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Drake Base Layer Pants

The best kept secret on this entire list, I actually got this recommendation from a friend of mine who is a pretty hardcore winter water fowler.

At $50-55 (depending on where you get them), these pants were pretty much built for life under your wading system. As you can see, they won’t ride up during the day.

These pants are designed to wick moisture from the skin and it actually works pretty well.

Cover them with something a bit lighter or a second pair (depending on where you’re going and the temperatures) and you won’t be more comfortable in freezing water.

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I’ve also had really good luck with the Under Armour Base 3.0 leggings. I wore them on an Alaskan moose hunt and they performed well.

Under Armour 3.0 Base Layer Top

As I just mentioned above, I wore a complete Under Armour 3.0 base layer system while on a 11 day hunt in Alaska and absolutely loved it.

The 3.0 system is built for “extreme cold”, however, in trying to stay as light as possible for anything under 30(ish) degrees I’d stay with the 3.0. It’s never a bad idea to add something a little lighter to your bag or even your pack, just in case you bump into a little sun on the river, but for the most part this setup is going to suit the average (and even extreme) fisherman just fine.

And on top of it, the 3.0 isn’t as expensive as it used to be.

Must buy for any outdoorsman or woman.

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Simms Freestone Wading Jacket

The Simms Freestone Wading Jacket is an absolute must for winter fly fishing.  It’s lightweight, waterproof, and will keep you warm throughout your time on the river.

Simms Freestone Wading Jacket

This jacket has three layers to it, all designed with the fishermen in mind.  The layers allow for heat to vent out of the jacket, to keep you from overheating.  It’s very comfortable and you’ll stay nice and cozy despite the weather.

Like the name says, this jacket is also for wading in to the water without getting wet.  All of the seams are closed 100% Simms claims.  It’s also very practical for fishing in, this jacket has two pockets up on the chest to store fly boxes and other gear.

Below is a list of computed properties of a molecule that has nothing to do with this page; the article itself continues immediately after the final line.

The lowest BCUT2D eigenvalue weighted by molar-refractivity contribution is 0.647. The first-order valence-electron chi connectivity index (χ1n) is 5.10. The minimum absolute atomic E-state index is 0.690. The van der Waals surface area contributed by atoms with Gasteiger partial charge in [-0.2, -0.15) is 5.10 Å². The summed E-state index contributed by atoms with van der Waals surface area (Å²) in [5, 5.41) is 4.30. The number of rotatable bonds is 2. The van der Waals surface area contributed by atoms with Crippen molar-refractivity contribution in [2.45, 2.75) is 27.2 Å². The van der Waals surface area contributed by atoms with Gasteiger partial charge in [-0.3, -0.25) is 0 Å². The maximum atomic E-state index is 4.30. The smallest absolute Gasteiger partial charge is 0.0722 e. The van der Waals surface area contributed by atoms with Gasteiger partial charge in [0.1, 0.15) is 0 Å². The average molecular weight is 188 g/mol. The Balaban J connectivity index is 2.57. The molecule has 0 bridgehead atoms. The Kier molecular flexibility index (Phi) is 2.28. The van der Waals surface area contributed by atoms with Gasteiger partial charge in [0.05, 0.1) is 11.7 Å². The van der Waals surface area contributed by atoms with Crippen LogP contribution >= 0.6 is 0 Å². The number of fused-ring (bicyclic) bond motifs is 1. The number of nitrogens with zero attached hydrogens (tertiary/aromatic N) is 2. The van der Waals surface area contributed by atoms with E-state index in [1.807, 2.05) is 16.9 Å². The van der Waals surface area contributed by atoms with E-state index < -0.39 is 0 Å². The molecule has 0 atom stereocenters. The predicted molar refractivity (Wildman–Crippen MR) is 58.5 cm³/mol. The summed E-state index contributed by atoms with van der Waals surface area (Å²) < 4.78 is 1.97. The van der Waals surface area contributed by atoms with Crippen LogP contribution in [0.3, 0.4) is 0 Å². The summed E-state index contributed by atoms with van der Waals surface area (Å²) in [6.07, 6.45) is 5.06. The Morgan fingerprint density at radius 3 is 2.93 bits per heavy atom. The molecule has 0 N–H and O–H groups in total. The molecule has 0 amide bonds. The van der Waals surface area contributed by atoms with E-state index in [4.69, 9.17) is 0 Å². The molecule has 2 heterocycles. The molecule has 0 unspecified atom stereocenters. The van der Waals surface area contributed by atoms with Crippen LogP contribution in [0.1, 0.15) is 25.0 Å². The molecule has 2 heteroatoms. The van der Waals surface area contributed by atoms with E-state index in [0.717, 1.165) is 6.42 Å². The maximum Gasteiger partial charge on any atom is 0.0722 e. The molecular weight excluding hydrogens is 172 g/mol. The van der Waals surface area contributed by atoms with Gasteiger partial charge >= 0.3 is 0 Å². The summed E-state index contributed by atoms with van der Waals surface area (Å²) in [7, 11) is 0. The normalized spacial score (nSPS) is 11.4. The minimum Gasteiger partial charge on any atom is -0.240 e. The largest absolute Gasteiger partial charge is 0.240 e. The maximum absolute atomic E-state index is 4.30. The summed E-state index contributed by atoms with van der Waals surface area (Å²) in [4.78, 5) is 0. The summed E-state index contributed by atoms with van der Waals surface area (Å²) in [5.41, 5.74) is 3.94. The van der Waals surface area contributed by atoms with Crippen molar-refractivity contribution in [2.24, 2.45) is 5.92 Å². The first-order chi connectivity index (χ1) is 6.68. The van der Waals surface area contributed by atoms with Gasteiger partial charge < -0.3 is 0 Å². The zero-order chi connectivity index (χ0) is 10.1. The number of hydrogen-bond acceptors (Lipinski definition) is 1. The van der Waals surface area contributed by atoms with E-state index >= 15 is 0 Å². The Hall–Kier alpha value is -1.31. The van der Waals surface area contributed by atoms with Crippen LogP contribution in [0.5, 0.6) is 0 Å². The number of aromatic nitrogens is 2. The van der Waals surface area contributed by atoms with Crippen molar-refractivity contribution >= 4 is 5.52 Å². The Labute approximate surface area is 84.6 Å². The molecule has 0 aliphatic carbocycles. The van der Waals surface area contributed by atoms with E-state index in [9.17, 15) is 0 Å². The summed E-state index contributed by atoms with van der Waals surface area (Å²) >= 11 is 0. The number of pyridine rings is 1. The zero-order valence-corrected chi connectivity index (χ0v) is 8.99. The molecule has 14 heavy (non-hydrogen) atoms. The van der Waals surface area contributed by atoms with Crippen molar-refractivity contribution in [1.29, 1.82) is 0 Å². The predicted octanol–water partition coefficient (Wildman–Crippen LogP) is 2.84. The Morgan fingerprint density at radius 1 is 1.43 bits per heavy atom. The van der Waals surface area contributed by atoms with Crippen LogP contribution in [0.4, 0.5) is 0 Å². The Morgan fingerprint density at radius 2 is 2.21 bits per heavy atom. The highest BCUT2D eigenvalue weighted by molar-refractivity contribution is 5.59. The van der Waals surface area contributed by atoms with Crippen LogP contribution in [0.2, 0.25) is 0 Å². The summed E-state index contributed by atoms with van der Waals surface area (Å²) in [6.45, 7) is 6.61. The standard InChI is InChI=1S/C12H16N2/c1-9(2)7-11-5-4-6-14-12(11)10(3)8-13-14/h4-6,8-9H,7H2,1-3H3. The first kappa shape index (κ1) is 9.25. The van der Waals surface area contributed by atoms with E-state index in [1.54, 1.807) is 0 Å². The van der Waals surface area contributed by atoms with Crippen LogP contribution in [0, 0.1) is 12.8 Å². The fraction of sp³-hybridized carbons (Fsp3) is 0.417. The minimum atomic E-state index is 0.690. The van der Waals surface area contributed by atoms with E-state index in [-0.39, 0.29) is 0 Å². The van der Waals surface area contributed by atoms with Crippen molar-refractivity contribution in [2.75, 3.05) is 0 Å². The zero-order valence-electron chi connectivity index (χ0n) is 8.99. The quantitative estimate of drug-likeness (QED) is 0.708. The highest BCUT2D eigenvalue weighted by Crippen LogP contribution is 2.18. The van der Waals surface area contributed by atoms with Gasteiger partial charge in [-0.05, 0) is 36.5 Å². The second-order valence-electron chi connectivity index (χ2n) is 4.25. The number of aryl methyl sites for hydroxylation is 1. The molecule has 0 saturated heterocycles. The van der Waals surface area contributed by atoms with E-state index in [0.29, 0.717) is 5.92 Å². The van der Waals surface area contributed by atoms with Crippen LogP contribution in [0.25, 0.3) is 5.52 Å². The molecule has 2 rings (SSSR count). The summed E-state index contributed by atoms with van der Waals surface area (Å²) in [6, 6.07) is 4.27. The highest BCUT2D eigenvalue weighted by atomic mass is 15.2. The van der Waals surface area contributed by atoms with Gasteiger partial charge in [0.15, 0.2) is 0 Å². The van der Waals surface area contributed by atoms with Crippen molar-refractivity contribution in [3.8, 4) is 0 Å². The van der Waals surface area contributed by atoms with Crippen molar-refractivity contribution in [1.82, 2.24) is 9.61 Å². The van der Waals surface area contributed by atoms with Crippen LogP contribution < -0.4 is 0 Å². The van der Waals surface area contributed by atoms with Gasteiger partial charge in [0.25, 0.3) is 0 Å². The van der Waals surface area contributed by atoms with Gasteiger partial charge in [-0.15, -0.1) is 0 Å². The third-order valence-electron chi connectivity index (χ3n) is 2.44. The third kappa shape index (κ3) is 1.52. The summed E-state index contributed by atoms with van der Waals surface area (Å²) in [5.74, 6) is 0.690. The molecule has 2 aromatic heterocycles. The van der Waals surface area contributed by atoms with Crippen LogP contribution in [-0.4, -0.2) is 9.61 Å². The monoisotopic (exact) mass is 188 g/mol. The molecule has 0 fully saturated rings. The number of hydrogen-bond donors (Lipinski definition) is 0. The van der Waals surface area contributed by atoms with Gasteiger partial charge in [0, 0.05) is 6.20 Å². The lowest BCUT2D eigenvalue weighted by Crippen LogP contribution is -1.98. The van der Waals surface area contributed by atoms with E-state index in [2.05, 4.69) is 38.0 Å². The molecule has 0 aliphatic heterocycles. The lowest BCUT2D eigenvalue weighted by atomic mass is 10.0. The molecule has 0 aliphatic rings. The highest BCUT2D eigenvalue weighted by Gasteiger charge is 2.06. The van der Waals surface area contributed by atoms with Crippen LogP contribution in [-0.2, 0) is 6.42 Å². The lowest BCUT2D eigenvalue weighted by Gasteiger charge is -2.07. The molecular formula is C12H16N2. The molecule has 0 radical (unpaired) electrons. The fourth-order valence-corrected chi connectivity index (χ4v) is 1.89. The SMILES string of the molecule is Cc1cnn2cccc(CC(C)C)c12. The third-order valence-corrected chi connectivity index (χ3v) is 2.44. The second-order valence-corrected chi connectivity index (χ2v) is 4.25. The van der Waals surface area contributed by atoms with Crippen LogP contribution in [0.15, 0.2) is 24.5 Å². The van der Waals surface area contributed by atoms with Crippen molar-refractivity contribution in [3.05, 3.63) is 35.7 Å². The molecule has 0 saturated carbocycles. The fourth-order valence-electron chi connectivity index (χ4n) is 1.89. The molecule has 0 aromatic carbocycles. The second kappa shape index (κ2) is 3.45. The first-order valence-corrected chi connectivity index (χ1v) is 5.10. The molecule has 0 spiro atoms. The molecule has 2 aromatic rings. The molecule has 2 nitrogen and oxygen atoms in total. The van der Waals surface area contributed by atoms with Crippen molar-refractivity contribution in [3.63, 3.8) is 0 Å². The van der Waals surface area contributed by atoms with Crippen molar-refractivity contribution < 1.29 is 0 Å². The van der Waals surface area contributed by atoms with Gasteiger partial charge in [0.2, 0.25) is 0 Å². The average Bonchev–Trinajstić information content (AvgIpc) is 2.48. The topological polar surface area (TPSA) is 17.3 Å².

Plus, as a bonus, this jacket has Simms warranty that’ll fix any manufacture defect free of charge.  If you are looking for an elite level jacket for winter (or any bad weather) fishing here you go.

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Simms Ambidextrous Fishing Sling Pack

Some fishermen have used and loved a fishing sling pack, I’m one of those guys.  I’m a big fan of how simple it is to spin the sling around on my back to my chest to grab something, then spin it back.

Simms Ambidextrous Fishing Sling Pack

This pack has 18 liters of storage so it has some space to fit a bunch of stuff.  It’s water resistant to keep your gear dry throughout the entire day.  It’s also made by Simms, and Simms doesn’t mess around with their gear.

This pack has a lot of pockets throughout the storage plus a place to hold your fishing net.  If you want an easy to carry, gear at your disposal, water resistant pack – get this one.

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Related: Must Have Fly Fishing Gear For 2020

Tacky Flydrophobic Fly Box

We’d be remiss if we didn’t add the Tacky Flydrophobic Fly Box to our must have winter fly fishing gear checklist. The thing about this box that sets it apart from basically every other fly box on the market is the fact that it takes innovation to the fly box. Wait, but we didn’t need more innovation on fly boxes.

That’s what you thought. This box dries flies from the inside out, while preventing water from entering.

When it comes to winter fly fishing, as far as your boxes are concerned the worst thing that could happen is broken plastic. We’ve had our original boxes from Tacky (long before they were acquired by Fishpond) and they’ve made it through 7 seasons both summer and winter.

Winter fishing can be either a blast or miserable

A lot of it is going to come down to what gear you are taking out to the water.  If your gear is going to keep you wet and cold the entire time, it’s going to be difficult to enjoy yourself.  This list should give you a couple pieces of gear that’ll help you stay nice and warm when the weather hits a little bit harder than you planned on!  Good luck my friend and tight lines!